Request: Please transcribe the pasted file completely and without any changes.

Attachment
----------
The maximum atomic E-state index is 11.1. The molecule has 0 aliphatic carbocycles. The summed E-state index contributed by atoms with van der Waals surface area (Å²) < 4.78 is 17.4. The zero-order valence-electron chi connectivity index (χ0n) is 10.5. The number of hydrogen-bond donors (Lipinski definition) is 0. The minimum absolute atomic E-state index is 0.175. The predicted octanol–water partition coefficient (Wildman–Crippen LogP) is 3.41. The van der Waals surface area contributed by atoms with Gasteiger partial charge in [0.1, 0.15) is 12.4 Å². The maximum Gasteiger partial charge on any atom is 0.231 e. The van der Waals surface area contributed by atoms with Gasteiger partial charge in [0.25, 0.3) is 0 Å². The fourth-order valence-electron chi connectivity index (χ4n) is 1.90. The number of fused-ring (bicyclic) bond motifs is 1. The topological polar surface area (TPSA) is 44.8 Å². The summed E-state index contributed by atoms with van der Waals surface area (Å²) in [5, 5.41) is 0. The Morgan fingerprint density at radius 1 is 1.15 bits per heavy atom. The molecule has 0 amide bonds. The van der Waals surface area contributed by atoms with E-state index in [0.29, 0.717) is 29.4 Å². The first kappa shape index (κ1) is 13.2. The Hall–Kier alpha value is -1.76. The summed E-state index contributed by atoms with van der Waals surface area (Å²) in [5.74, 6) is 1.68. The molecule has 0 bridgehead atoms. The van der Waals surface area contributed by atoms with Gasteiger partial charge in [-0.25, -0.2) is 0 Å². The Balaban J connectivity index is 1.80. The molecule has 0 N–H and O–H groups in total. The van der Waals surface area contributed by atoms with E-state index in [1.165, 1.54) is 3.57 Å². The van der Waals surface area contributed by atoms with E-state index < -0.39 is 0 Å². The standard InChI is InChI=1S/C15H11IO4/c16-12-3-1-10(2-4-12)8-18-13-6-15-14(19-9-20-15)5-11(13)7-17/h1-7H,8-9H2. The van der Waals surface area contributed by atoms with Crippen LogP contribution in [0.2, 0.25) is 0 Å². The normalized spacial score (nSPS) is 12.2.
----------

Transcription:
The maximum atomic E-state index is 11.1. The molecule has 0 aliphatic carbocycles. The summed E-state index contributed by atoms with van der Waals surface area (Å²) < 4.78 is 17.4. The zero-order valence-electron chi connectivity index (χ0n) is 10.5. The number of hydrogen-bond donors (Lipinski definition) is 0. The minimum absolute atomic E-state index is 0.175. The predicted octanol–water partition coefficient (Wildman–Crippen LogP) is 3.41. The van der Waals surface area contributed by atoms with Gasteiger partial charge in [0.1, 0.15) is 12.4 Å². The maximum Gasteiger partial charge on any atom is 0.231 e. The van der Waals surface area contributed by atoms with Gasteiger partial charge in [0.25, 0.3) is 0 Å². The fourth-order valence-electron chi connectivity index (χ4n) is 1.90. The number of fused-ring (bicyclic) bond motifs is 1. The topological polar surface area (TPSA) is 44.8 Å². The summed E-state index contributed by atoms with van der Waals surface area (Å²) in [5, 5.41) is 0. The Morgan fingerprint density at radius 1 is 1.15 bits per heavy atom. The molecule has 0 amide bonds. The van der Waals surface area contributed by atoms with E-state index in [0.29, 0.717) is 29.4 Å². The first kappa shape index (κ1) is 13.2. The Hall–Kier alpha value is -1.76. The summed E-state index contributed by atoms with van der Waals surface area (Å²) in [5.74, 6) is 1.68. The molecule has 0 bridgehead atoms. The van der Waals surface area contributed by atoms with Gasteiger partial charge in [-0.25, -0.2) is 0 Å². The Balaban J connectivity index is 1.80. The molecule has 0 N–H and O–H groups in total. The van der Waals surface area contributed by atoms with E-state index in [1.165, 1.54) is 3.57 Å². The van der Waals surface area contributed by atoms with E-state index < -0.39 is 0 Å². The standard InChI is InChI=1S/C15H11IO4/c16-12-3-1-10(2-4-12)8-18-13-6-15-14(19-9-20-15)5-11(13)7-17/h1-7H,8-9H2. The van der Waals surface area contributed by atoms with Crippen LogP contribution in [0.2, 0.25) is 0 Å². The normalized spacial score (nSPS) is 12.2.